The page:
All these ideas, and a lot more, came out of a bit of lunchtime reading over the past few days. I’d say that every one of them is worth learning about, and many of them will make our program better. A few probably can’t coexist: we can’t use both Mediator and Adapter in the TextBox-TextModel interaction. We can’t both write our own XML tree and use the .NET XML support like XMLTextReader. To find out which of these ideas is best, we need to try them both. And, of course, we do want to learn as much as we can, as fast as we can.
On the other hand, we have this customer to keep happy. If we go into a cave to learn everything we might need to know about XML and patterns, the customer isn’t going to get any features. And then the customer isn’t going to be happy. And then the customer will cancel our project. So what’s the best way to handle learning? Well, I don’t know, but here are a few ways that learning can happen:
Having the customer schedule learning stories is the best possible situation, perhaps with the exception of writing a book that shows how ignorant you are and how you dig your way out of it. The customer allocates a certain amount of the team’s time to learning. Sometimes the customer might pick the things that you learn, based on what you tell them might be beneficial. The customer might be more interested in the .NET XML support, which relates to their problem, than they are in Mediator and Adapter. Or the customer might just allow you so much time per week to study and experiment with things that you feel you need to learn. This would be really good. Get paid to learn. It’s hard to get this situation, however, because the customer has other things on her mind, like getting her application done.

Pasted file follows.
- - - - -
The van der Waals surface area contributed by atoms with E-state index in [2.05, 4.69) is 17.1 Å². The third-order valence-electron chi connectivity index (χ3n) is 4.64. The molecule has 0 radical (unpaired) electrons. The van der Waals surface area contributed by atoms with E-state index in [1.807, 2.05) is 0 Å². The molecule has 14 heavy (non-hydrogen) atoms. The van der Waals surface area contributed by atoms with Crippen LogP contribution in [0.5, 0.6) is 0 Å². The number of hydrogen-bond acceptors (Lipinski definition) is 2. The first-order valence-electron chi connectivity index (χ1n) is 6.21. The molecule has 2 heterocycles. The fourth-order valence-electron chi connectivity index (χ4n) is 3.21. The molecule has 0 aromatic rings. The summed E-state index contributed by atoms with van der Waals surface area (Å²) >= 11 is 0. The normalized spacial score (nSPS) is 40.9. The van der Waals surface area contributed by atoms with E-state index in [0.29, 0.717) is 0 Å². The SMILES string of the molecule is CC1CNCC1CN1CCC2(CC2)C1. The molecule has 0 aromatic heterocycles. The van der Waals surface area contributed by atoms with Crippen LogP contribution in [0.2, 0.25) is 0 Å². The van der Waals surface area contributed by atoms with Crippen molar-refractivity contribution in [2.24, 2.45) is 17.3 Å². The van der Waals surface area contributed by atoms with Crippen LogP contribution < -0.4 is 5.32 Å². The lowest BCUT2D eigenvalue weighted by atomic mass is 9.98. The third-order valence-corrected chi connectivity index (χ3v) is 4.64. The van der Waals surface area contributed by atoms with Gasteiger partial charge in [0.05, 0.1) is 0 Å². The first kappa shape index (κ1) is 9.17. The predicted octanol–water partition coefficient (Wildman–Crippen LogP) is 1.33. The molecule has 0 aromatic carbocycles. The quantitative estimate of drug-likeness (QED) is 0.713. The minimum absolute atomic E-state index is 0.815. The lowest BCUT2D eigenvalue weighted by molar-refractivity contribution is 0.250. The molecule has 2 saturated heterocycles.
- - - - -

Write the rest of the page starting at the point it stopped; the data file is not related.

Another good deal for the learner is for the team’s manager to make a certain amount of time available for learning, holding it back from customer-driven programming time. Maybe the customer gets to schedule four days a week, or four and a half, and the other half day belongs to the team. This can be good for the team and for the manager, of course, because the team becomes more powerful. With a bit of judgment on what to learn, the things we learn this week can help us next week. This situation, too, can be hard to set up. Even the best manager can feel the pressure to make the programmers work more and more, “just this little while,” to respond to some urgent need or other.
This is, of course, a shortsighted view. Overworked programmers won’t learn, they’ll get tired, they’ll make mistakes, and quite often the project or the team will falter. But it happens every day. Extreme Programming allocates one of its dozen practices to this issue, with the practice “Sustainable Pace.” This practice dictates that the team will work at a pace that can be sustained indefinitely. Sure, you’ll sprint once in a while, but by and large, software development is an activity that takes place over months and years, and the team needs to work at a pace that keeps them strong and growing stronger, over the entire term.
Wise team managers provide space, time, and resources for programmers to learn. But often it doesn’t happen. What then?
Folks, this is our profession. We cannot afford not to learn, not to improve our skills. If time isn’t available on the job, we still need to do it. It’s hard, ain’t it hard, ain’t it hard (oh yes), to work on programming in our free time, after slaving over a hot terminal all day long, all week long. Yet we have to find a way to do it, or we’ll be left behind.
There are lots of important things in life: our families, our friends, our communities. We have to find room for all of them. Each of us has to find the balance that works for us for learning about our profession, in the context of our lives. I’ve made mistakes in both directions, but usually my mistake has been to focus too much on work and not enough on the things that were important to me, including learning and family and friends. I’ll try hard not to make that mistake again. You—well, you have to find your own balance.